The opposition-held Lviv regional parliament yesterday said it had reached an agreement to secure order in the region in a joint statement on its website signed by the legislature and the local branches of the police, security service and Interior Ministry troops.
“The split of such a country as Ukraine won’t happen without major consequences, not for Russia, not for the EU,” said Yuriy Pidlisnyi, an academic and deputy head of the Batkivshchyna, or Fatherland party faction in the Lviv regional parliament. “No one has an interest in such destabilization. It will be worse than Syria, worse than Yugoslavia.”
The country’s richest man, Rinat Akhmetov, whose Metinvest BV is the largest Ukrainian steelmaker, voiced alarm at the deteriorating situation. He urged in a Feb. 18 e-mail that all parties “work without delay until a solution is found that would take Ukraine out of this deep political crisis.” The Donetsk-based company’s production units are centered in Ukraine’s southern and eastern regions.
Lviv, a popular tourist destination with cobblestone streets and centuries-old architecture, has been in opposition hands since last month. Opposition forces there expelled the governor and declared independence from Kiev’s control.
The region, which has an annual budget of 6.41 billion hryvnias ($716 million), is a net contributor to the central government. Like in Scotland and Catalonia, the parliamentary leaders complain about having to hand over all revenue to Kiev and then receive funds in a limited budget.
“The center takes all our money and this centralization makes us very dependent,” Jaroslav Kachmaryk, the head of the parliamentary budgetary committee from the nationalist Svoboda party, said in a Feb. 13 interview. “If we don’t control our finances, we can’t be self-sufficient.”
As the threat of the country fragmenting heightens, so does the risk of a split in the security forces.
Unlike the thousands of protesters camped out in central Kiev since Yanukovych backed out of an EU co-operation pact in November, those in Lviv and elsewhere in the west have the support of most local police apart from top commanders, according to observers.
The crackdown ordered by Yanukovych is a “tragic and irreversible decision,” said Volodymyr Fesenko, head of the Penta Political Analysis Center in Kiev. “Western Ukraine may even declare its insubordination. Any attempt to restore order in western Ukraine by force will start a civil war.”
In Lutsk, where protesters seized the regional government and stormed the police headquarters, police chief Vasyl Marchyshak declared that his force had gone over to the side of the opposition, Ukrainska Pravda reported yesterday. Governor Oleksandr Bashkalenko was captured by activists and handcuffed to a stage in the central square.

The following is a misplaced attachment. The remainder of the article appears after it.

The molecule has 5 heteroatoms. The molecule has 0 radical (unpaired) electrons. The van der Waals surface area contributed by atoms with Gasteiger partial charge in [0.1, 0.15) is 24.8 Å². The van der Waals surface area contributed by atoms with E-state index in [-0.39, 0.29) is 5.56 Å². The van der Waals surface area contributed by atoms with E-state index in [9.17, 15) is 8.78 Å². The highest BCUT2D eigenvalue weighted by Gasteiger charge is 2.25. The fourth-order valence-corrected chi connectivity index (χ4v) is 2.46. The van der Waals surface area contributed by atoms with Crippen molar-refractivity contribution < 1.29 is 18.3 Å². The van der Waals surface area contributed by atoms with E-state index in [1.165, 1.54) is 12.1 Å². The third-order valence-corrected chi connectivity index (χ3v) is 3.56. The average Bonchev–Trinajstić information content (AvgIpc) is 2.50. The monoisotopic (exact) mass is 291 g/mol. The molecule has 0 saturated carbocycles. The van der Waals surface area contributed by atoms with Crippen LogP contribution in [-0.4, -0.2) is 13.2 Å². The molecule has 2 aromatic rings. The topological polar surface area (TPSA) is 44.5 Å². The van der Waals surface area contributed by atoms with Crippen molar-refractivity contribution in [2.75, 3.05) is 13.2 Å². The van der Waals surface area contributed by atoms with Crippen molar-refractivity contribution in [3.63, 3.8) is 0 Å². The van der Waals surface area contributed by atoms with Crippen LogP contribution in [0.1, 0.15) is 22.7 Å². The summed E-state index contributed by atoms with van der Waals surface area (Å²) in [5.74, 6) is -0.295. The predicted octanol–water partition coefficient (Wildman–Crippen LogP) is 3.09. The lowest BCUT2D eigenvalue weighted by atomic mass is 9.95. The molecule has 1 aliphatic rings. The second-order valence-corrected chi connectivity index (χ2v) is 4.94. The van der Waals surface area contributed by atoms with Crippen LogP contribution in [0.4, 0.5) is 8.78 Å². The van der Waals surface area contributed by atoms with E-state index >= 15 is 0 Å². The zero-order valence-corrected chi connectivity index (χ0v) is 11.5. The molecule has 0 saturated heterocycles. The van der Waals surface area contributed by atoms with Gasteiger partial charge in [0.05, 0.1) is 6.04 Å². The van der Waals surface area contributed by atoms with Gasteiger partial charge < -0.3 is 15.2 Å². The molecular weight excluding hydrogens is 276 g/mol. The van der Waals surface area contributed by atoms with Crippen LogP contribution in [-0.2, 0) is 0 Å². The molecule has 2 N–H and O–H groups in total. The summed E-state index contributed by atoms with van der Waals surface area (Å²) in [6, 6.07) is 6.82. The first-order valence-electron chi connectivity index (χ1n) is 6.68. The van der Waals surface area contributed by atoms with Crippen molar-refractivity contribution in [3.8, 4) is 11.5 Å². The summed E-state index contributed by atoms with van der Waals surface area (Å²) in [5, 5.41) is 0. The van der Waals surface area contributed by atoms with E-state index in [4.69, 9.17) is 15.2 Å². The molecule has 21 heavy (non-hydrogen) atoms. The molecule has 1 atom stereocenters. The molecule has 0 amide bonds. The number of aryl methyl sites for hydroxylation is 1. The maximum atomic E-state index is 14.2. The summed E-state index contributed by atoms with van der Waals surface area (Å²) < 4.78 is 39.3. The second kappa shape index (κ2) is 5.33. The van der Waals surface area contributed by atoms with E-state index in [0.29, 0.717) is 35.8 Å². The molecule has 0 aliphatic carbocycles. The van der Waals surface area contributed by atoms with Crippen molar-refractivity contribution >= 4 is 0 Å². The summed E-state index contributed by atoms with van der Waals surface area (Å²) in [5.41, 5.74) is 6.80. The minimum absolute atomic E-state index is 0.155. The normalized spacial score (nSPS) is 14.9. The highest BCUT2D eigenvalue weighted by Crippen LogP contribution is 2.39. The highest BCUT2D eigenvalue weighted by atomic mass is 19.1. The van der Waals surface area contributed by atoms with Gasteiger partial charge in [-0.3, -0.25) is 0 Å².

In case of an attempt by Yanukovych to declare a state of emergency, there’s a threat of entire units of the armed police force in western Ukraine deserting, said Yuriy Yakymenko, an analyst at the Razumkov Center for Economic and Political Studies in Kiev.
“They will refuse to obey orders and after that they would be free to join the protesters’ ranks,” he said.
The Interior Ministry today said police remain loyal to Ukraine and are ready to protect citizens from “criminal actions of extremists,” according to a website statement today.
Yanukovych fired army chief Volodymyr Zaman yesterday and replaced him with the head of the navy without explanation. Ukraine’s military, 800,000 strong when the Soviet Union fell in 1991, has been reduced to 182,000 military personnel after two decades of budget cuts.
Historically, the country has been divided dating back to Tsarist times. The east was settled by ethnic Russians, who were also sent to Crimea in the south during Stalin’s rule, and the west was part of Polish, Lithuanian and Austro-Hungarian empires. Western Ukraine was annexed by the Soviet Union in 1939 when it invaded Poland.
Aside from Kiev, the 10 regions with the highest economic output are in the east and south. The five with the lowest are in the west, according to statistics office data from 2011.
In the east, where factories depend on Russian gas, Kharkiv regional Governor Mykhaylo Dobkin said he wished the Soviet Union had never annexed the west and on Feb. 12 urged “federalization” because the unitary state “has failed.”
In Lviv, municipal lawmaker Vasyl Pavlyuk is less guarded than some of his fellow opposition members.
“If they decide to use force to free these buildings and clear out Kiev’s Independence Square, then of course people will turn to arms,” he said on Feb. 13.